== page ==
Congratulations on your marriage! We know that the first things you have in mind when you get married have nothing to do with estate planning; however, it is a good idea to tackle it sooner rather than later. In this article, we will talk about some essential estate planning issues you should address.
Before we begin, we want to emphasize the impact of not doing any of these things now that you are married. Should something unpredictable happen to you or your spouse, such as one of you ending up unconscious in the hospital or even losing your life in a sudden accident, your exact wishes for that time may not be followed. You may not receive the medical treatment you prefer, or your loved one may not be allowed to make medical decisions on your behalf. They may not even have access to your bank accounts or your house in the unfortunate event of your death.
Estate planning is for everyone, but it’s especially vital for married couples. Now that you have just married and are starting a new life together, it’s the best time to get your affairs in order.
Here are the 5 estate planning preparations you need to address:
Change your account beneficiaries
This is the quickest thing to tackle while working on your estate planning needs. Sit down with your spouse and talk about the options and preferences on the designations for your accounts such as insurance policies, bank accounts, investments accounts, 401(k) plans, IRAs, or health savings accounts. Keep in mind that some of the updates you wish to make may require a notarized acknowledgment.
Also, you should consider adding a second beneficiary just in case both of you should pass away.
Update your will(s) and trust(s)
Second thing would be updating your will(s) and trust(s) if there are any.
You and your spouse should talk about how you want your assets to be distributed. If one or both of you had a will or trust before getting married, it is a good idea to revisit it. Have a conversation and see what changes would make the most sense for both of you. Adding detailed instructions to the will can be a good idea, in case you both pass. If you did not have a trust in place before, this might be the time to get one started that can grow and change as does your family and financial situation.
Durable Powers of Attorney and Health Care Proxies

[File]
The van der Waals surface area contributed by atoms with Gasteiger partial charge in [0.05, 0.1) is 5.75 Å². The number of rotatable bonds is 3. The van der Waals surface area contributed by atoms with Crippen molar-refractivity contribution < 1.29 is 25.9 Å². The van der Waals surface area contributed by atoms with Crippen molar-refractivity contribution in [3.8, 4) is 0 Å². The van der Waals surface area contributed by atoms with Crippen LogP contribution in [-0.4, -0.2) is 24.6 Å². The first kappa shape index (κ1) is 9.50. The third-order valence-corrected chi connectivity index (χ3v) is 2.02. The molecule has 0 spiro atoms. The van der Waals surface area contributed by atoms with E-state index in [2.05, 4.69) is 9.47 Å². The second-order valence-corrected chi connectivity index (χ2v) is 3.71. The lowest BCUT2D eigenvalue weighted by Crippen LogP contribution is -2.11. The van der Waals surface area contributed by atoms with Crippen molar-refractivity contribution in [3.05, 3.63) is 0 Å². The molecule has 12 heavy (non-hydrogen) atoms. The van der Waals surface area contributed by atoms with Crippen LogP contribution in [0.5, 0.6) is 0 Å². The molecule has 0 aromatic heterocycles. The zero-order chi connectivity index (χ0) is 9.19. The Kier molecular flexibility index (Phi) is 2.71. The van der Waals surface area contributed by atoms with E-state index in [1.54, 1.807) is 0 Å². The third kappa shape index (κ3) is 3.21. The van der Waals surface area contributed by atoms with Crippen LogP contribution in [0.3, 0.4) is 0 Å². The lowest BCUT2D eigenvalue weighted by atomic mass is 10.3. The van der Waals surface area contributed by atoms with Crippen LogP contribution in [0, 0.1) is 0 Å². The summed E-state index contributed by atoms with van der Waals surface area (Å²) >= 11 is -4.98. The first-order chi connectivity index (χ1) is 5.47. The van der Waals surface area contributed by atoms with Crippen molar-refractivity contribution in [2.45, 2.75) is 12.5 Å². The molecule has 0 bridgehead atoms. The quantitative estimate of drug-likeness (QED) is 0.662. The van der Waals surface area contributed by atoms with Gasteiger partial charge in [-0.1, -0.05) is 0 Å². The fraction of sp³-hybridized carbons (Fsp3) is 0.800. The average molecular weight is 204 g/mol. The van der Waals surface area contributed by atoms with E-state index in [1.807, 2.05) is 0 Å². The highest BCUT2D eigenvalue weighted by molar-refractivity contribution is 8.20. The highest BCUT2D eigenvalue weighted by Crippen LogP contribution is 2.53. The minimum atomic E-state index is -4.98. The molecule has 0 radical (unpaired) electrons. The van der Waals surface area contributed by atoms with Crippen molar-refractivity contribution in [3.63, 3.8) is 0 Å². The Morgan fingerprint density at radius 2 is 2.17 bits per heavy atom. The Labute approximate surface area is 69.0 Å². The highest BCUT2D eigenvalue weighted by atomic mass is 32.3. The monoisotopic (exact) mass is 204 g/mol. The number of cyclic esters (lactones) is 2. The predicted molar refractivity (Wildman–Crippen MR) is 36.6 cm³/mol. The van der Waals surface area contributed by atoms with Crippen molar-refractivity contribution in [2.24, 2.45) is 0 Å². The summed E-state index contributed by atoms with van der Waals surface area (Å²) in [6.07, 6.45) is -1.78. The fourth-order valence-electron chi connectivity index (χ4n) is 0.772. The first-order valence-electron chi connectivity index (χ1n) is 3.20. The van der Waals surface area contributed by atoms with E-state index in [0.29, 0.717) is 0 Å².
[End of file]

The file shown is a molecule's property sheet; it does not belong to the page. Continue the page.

Do not forget about Durable Powers of Attorney and Health Care Proxies.
When couples say “I do”, they say “for better or for worse.” When these “for worse” situations arise, it is better to be prepared. When you designate each other as your agent under your Durable power of attorney and Health Care Proxy, you will allow your spouse to make financial and medical decisions on your behalf if you become incapacitated.
As for establishing a Health Care Proxy, you and your spouse should know each other’s wishes concerning medical situations. If a health event arises where you are unable to make decisions for yourself, your spouse should know the answer to questions like “Would you want to be kept on life support as long as possible?” or “Would you like to exhaust all medical options?” This may be a difficult and uncomfortable conversation. However, talking about your wishes in advance and putting your wishes in writing will make an already difficult experience a little bit easier to process.
Name your children/ future children’s guardian
Protect your children/future children if you are thinking of expanding your family.
You should consider protecting your children or future children, thinking about how to provide for them in case you and/or your spouse pass away or become incapacitated. As part of your estate plan, you should designate a guardian to care for them and make decisions regarding their health, their education, and their finances.
Consolidate accounts and other assets
Do you or your spouse own real estate prior to the marriage? If the answer is yes, then it’s important to think about whether you both want to co-own the property. This principle extends to residences, vehicles, or any other assets with titles.
While estate planning is rarely anyone’s favorite subject, planning for the worst will give your new family the gift of security and protection. Need help getting your and your new spouse’s affairs in order? At The Law Offices of Kimberly Butler Rainen, we’ll make sure your new life together with your spouse is secure with the right estate plans in place. Talk to us today!